I had ten students at A-O Soft: two receptionists, three software engineers, two marketing planners, one accountant, and Melody. Of the group, which I taught Tuesday and Thursday evenings from six-thirty to nine, Melody was by far the one who needed it least. A confident, capable, and charming woman in her early thirties, she’d done her graduate work in the United States and Singapore before returning to Taiwan to join A-O Soft. As a result, her English was almost perfect, and I think she really just took my class to keep an eye on the rest of them.
This woman in a sunset colored dress greeted me warmly, and after I’d introduced her to Lin-Xi she leaned in and said, “Now I know why you don’t answer my texts, you bad boy.”
Caught off guard, I glanced at Lin-Xi nervously and tried to come up with a reply. Melody was the mischievous and flirty type, and she said things like this all the time, I normally didn’t mind, but that wasn’t in front of my very jealous Lin-Xi.
“Well, ahh…” I stammered. “It’s…”
For her part, Lin-Xi merely raised an eyebrow and said in a flat tone. “He’s welcome to text anyone he wants. I don’t care.”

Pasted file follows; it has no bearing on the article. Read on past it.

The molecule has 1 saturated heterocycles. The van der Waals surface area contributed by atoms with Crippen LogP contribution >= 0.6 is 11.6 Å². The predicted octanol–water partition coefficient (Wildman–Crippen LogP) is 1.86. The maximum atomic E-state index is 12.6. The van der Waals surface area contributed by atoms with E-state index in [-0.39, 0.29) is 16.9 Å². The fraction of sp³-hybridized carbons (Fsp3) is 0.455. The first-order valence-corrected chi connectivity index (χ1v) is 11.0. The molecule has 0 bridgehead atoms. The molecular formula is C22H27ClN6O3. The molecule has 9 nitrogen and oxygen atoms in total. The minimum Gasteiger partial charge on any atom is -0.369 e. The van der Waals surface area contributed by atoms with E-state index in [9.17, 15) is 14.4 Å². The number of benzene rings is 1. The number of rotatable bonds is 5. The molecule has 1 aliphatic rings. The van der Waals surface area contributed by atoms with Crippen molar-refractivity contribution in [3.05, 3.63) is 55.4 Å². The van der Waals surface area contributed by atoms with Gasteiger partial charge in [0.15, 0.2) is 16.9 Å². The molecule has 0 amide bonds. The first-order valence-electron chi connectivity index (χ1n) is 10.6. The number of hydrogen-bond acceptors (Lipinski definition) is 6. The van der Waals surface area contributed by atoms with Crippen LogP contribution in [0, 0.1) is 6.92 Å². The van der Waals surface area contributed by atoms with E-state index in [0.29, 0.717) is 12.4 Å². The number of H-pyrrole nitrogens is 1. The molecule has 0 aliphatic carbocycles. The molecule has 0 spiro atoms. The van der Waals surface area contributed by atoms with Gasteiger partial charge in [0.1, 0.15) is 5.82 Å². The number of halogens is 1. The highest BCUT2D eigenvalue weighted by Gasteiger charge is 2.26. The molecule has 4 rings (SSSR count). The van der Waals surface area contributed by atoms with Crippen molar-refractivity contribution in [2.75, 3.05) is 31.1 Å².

The scene could have turned very ugly, but Melody was very much a master of social kung-fu, and knew how to keep things under control. “Don’t worry,” she told Lin-Xi with a mock sigh. “I just keep asking him about our homework, but he refuses to let business and personal life mix. Good for you, bad for me.”
And on that note, I suddenly found my voice. “Melody, is the President here? I really should thank him for inviting us.”
She nodded. “At the head table, over near the stage.”
“Thanks, can we talk later?”
“Call me anytime.” She winked, and we parted ways.
As Lin-Xi and I made our way to the head table, I glanced at her- she was quiet and serious again. “She was just joking,” I said. “She’s like that.”
“You seem to know her well.”
I winced, there was going to be a lot of repair work to do later. “She’s just a student.”
“And you’re her lucky teacher. It must be nice.”
I was starting to think maybe bringing Lin-Xi to this party wasn’t such a great idea after all when the head table came into view. President Lin was standing on the other side of it talking with two other Taiwanese men I didn’t know. He was a large, broad-shouldered man with a shaved head, stylish wire-framed glasses, and wore a very expensive tuxedo.